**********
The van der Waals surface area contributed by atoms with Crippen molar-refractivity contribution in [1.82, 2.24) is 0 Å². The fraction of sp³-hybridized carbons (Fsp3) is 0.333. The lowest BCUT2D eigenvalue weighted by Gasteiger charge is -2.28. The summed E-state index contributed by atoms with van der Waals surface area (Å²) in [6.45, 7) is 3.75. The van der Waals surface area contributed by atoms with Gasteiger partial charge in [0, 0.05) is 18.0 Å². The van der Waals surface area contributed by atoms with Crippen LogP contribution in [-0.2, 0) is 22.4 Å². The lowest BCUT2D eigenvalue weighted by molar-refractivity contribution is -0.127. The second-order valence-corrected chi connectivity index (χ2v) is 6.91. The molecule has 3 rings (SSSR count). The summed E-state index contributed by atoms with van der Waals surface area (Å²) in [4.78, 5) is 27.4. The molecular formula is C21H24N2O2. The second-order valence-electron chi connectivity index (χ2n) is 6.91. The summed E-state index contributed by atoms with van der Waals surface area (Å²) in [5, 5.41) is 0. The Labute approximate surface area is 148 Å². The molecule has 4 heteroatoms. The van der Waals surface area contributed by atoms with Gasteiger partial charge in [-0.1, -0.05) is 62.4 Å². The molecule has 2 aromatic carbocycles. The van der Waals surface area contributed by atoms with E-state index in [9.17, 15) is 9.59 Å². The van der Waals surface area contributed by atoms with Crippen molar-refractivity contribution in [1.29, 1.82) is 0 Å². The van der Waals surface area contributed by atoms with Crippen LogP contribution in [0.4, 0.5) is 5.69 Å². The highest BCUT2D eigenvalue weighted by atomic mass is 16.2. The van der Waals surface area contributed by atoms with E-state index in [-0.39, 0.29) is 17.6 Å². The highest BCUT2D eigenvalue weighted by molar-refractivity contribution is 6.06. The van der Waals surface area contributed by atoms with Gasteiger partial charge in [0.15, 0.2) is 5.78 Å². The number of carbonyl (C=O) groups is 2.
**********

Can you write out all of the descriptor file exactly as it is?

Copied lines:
The van der Waals surface area contributed by atoms with Crippen molar-refractivity contribution in [1.82, 2.24) is 0 Å². The fraction of sp³-hybridized carbons (Fsp3) is 0.333. The lowest BCUT2D eigenvalue weighted by Gasteiger charge is -2.28. The summed E-state index contributed by atoms with van der Waals surface area (Å²) in [6.45, 7) is 3.75. The van der Waals surface area contributed by atoms with Gasteiger partial charge in [0, 0.05) is 18.0 Å². The van der Waals surface area contributed by atoms with Crippen LogP contribution in [-0.2, 0) is 22.4 Å². The lowest BCUT2D eigenvalue weighted by molar-refractivity contribution is -0.127. The second-order valence-corrected chi connectivity index (χ2v) is 6.91. The molecule has 3 rings (SSSR count). The summed E-state index contributed by atoms with van der Waals surface area (Å²) in [4.78, 5) is 27.4. The molecular formula is C21H24N2O2. The second-order valence-electron chi connectivity index (χ2n) is 6.91. The summed E-state index contributed by atoms with van der Waals surface area (Å²) in [5, 5.41) is 0. The Labute approximate surface area is 148 Å². The molecule has 4 heteroatoms. The van der Waals surface area contributed by atoms with Gasteiger partial charge in [-0.1, -0.05) is 62.4 Å². The molecule has 2 aromatic carbocycles. The van der Waals surface area contributed by atoms with E-state index in [9.17, 15) is 9.59 Å². The van der Waals surface area contributed by atoms with Crippen molar-refractivity contribution in [1.29, 1.82) is 0 Å². The van der Waals surface area contributed by atoms with Crippen LogP contribution in [0.4, 0.5) is 5.69 Å². The highest BCUT2D eigenvalue weighted by atomic mass is 16.2. The van der Waals surface area contributed by atoms with E-state index in [-0.39, 0.29) is 17.6 Å². The highest BCUT2D eigenvalue weighted by molar-refractivity contribution is 6.06. The van der Waals surface area contributed by atoms with Gasteiger partial charge in [0.15, 0.2) is 5.78 Å². The number of carbonyl (C=O) groups is 2.